Layers

I’d like drill down on one element of the arguments I made in my last two posts. I alluded to it, and it’s an idea that’s ever-present in my thinking. It’s the idea of layering or separation of concerns. I suspect it is the most common reason that I get myself into trouble explaining my ideas — while I assume it is understood that I’m talking about layered solutions, I don’t always make that point explicitly clear.

The idea (and it has some very important implications) is that a solution/technology/standard, etc. needs to address a limited, well-defined problem at the proper level of abstraction. I’m a huge fan of the Unix philosophy: “do one thing and do it well,” which captures the idea in its simplest form quite nicely. Tied into the idea of “levels of abstaction,” it is a paradigm/pattern that turns up all over the place in computer science: machine code is abstracted into assembly language, which is abstracted into something like “C,” which is abstracted into Perl/Python/PHP, etc. Each “layer” need only follow the interface provided by its underlying layer and provide a reasonably useful interface for the layer above. It’s a very powerful concept — indeed the Internet itself is built on layers such as this.

But this idea of layered solutions is in no way limited to the “plumbing” of the systems we use. I would contend that all of the work we do as programmers, information technologists, librarians is exactly this: we use the tools and resources that we have available (the underlying layer) to provide a useful abstraction for those customers/clients (the layer above) who will use our systems/collections/guidance, etc. Everywhere I look in my work, whether it be with code, applications, co-worker or faculty interactions, I see this pattern popping up again and again.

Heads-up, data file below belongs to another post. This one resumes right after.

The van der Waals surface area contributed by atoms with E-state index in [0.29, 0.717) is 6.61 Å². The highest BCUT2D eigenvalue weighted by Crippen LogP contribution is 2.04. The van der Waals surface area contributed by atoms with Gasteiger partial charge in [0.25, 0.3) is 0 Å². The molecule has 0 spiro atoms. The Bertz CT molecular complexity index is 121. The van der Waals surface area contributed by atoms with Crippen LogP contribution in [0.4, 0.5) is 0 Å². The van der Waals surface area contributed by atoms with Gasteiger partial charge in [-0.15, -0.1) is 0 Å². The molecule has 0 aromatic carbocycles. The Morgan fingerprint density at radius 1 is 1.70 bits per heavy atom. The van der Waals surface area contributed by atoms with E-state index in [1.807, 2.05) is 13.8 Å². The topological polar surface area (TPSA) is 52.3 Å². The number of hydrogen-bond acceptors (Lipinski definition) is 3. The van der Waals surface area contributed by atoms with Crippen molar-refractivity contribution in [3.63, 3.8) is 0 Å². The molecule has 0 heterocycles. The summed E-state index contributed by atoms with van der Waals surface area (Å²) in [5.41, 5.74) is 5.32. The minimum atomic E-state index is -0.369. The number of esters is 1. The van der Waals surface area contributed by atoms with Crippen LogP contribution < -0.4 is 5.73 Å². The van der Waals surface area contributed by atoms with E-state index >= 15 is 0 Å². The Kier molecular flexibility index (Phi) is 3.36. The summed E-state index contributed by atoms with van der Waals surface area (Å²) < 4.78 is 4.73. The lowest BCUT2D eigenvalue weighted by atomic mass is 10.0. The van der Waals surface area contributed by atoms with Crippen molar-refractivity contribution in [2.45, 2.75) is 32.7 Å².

I’m actually mixing a few different ideas here — the layers of abstraction pattern and the separation of concerns pattern are related, but not exactly the same thing. No big deal though, since they go together quite well. I’ll add a third idea to the mix, since it’s an important element of my thinking. It’s called Gall’s Law (I actually have it printed out and tacked up next to my desk) and says:

“A complex system that works is invariably found to have evolved from a simple system that worked. The inverse proposition also appears to be true: A complex system designed from scratch never works and cannot be made to work. You have to start over, beginning with a working simple system.”

We fall into a trap in academia of trying to solve problems vertically (hmm, the image of a silo pops into mind) rather than horizontally. We see a problem, are smart enough to fashion a solution, and so thus solve it. But we run into trouble, because we come upon a related problem and wind up starting the process all over again, fashioning a new solution for this specific problem. Then our users come asking for help solving problems we hadn’t exactly thought of, and the problems compound — we’re thrashing, constantly on the treadmill of solving today’s problem. We typically make two big mistakes. One is not following Gall’s Law (and indeed the Unix philosphy). We have not properly decomposed our problem — a working solution to a given problem might very well be a set of of small solutions nicely tied together. Two, we have not adequately abstracted our problem. We simply do not recognize the problem as one that has already been solved in some other arena because superficially, they look different (e.g., not recognizing that the problem Amazon S3 tries to solve is remarkably like the problem we try to solve with our Institutional Repositories).